Tax-deferred retirement plans are designed to help all Americans save for retirement. In 2011, Americans will save (and Uncle Sam will lose) $142 billion in taxes by sheltering their personal income in 401(k) plans, pension plans and individual retirement accounts, according to the U.S. budget.
Since the wealthy have more to save, they tend to reap more of the tax benefits of saving for retirement.
According to the Tax Policy Center, the top 20 percent of income earners enjoy 80 percent of the tax write-offs for retirement saving while the bottom 60 percent take advantage of a whopping 7 percent of the tax savings.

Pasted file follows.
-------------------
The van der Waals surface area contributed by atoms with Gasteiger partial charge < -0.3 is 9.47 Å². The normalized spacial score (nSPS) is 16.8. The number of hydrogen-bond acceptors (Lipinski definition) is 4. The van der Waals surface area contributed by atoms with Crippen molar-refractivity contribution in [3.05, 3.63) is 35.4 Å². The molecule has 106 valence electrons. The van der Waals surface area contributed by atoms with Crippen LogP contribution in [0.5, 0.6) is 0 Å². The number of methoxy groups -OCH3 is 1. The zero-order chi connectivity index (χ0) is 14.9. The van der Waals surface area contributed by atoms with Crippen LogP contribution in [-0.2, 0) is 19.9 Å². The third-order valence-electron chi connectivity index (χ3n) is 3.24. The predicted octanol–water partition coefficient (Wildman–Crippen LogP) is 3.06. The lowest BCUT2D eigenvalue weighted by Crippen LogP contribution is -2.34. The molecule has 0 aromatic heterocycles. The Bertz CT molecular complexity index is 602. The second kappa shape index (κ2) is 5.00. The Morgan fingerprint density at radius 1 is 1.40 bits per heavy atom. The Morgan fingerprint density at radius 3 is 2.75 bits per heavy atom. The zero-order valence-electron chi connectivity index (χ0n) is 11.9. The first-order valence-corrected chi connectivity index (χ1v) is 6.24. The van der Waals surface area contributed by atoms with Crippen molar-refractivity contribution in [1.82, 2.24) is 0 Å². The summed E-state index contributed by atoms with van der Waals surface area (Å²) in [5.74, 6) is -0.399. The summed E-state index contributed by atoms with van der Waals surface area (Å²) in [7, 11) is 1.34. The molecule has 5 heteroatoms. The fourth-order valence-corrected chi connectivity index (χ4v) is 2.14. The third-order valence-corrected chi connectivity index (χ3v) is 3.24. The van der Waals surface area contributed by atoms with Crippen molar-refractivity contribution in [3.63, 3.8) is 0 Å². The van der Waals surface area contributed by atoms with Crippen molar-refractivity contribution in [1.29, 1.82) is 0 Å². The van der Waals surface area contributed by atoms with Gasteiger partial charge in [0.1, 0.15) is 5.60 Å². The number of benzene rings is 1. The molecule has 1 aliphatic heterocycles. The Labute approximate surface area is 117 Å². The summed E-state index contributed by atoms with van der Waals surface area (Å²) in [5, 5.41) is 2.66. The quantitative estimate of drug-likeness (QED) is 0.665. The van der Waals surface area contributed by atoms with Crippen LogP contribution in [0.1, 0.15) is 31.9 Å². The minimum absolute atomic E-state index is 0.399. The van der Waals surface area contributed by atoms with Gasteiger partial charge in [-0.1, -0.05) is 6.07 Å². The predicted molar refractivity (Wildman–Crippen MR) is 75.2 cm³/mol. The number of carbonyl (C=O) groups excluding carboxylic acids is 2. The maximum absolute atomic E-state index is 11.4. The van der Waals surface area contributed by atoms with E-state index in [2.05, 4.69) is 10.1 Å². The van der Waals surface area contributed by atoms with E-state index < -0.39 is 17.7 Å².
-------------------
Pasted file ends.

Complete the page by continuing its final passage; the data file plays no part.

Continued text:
Which is understandable considering that the higher your income, the more likely you are to own a 401(k) plan with generous employer contributions. Nearly half of all Americans do not have access to a retirement plan at work, and those who do can't afford to take full advantage of the tax incentive.
"It's, again, a question of targeting incentives," Hanlon says. "The tax benefits probably aren't as well-targeted as they should be. The wealthy probably would save regardless of the tax benefit."